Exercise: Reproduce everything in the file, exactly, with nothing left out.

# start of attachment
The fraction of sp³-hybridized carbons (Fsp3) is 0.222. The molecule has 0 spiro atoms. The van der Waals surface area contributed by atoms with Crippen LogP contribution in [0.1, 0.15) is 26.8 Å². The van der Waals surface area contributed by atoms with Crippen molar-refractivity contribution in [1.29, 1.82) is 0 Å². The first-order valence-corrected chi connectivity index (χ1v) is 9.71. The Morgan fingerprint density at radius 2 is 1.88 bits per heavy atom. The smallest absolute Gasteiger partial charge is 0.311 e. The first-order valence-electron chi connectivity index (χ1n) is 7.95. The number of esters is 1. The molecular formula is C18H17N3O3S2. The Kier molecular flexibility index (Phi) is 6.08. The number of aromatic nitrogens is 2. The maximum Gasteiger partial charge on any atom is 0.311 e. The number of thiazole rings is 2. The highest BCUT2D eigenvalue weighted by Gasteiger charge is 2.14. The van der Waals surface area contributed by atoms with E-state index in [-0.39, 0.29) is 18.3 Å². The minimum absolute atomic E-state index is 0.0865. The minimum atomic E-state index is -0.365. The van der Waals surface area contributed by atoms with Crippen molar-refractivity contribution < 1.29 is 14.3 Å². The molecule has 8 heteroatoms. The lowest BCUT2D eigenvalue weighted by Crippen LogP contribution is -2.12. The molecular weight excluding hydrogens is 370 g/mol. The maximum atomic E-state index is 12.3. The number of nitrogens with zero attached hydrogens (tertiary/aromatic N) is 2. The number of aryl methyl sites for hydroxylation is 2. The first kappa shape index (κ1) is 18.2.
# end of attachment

The fraction of sp³-hybridized carbons (Fsp3) is 0.222. The molecule has 0 spiro atoms. The van der Waals surface area contributed by atoms with Crippen LogP contribution in [0.1, 0.15) is 26.8 Å². The van der Waals surface area contributed by atoms with Crippen molar-refractivity contribution in [1.29, 1.82) is 0 Å². The first-order valence-corrected chi connectivity index (χ1v) is 9.71. The Morgan fingerprint density at radius 2 is 1.88 bits per heavy atom. The smallest absolute Gasteiger partial charge is 0.311 e. The first-order valence-electron chi connectivity index (χ1n) is 7.95. The number of esters is 1. The molecular formula is C18H17N3O3S2. The Kier molecular flexibility index (Phi) is 6.08. The number of aromatic nitrogens is 2. The maximum Gasteiger partial charge on any atom is 0.311 e. The number of thiazole rings is 2. The highest BCUT2D eigenvalue weighted by Gasteiger charge is 2.14. The van der Waals surface area contributed by atoms with E-state index in [-0.39, 0.29) is 18.3 Å². The minimum absolute atomic E-state index is 0.0865. The minimum atomic E-state index is -0.365. The van der Waals surface area contributed by atoms with Crippen molar-refractivity contribution < 1.29 is 14.3 Å². The molecule has 8 heteroatoms. The lowest BCUT2D eigenvalue weighted by Crippen LogP contribution is -2.12. The molecular weight excluding hydrogens is 370 g/mol. The maximum atomic E-state index is 12.3. The number of nitrogens with zero attached hydrogens (tertiary/aromatic N) is 2. The number of aryl methyl sites for hydroxylation is 2. The first kappa shape index (κ1) is 18.2.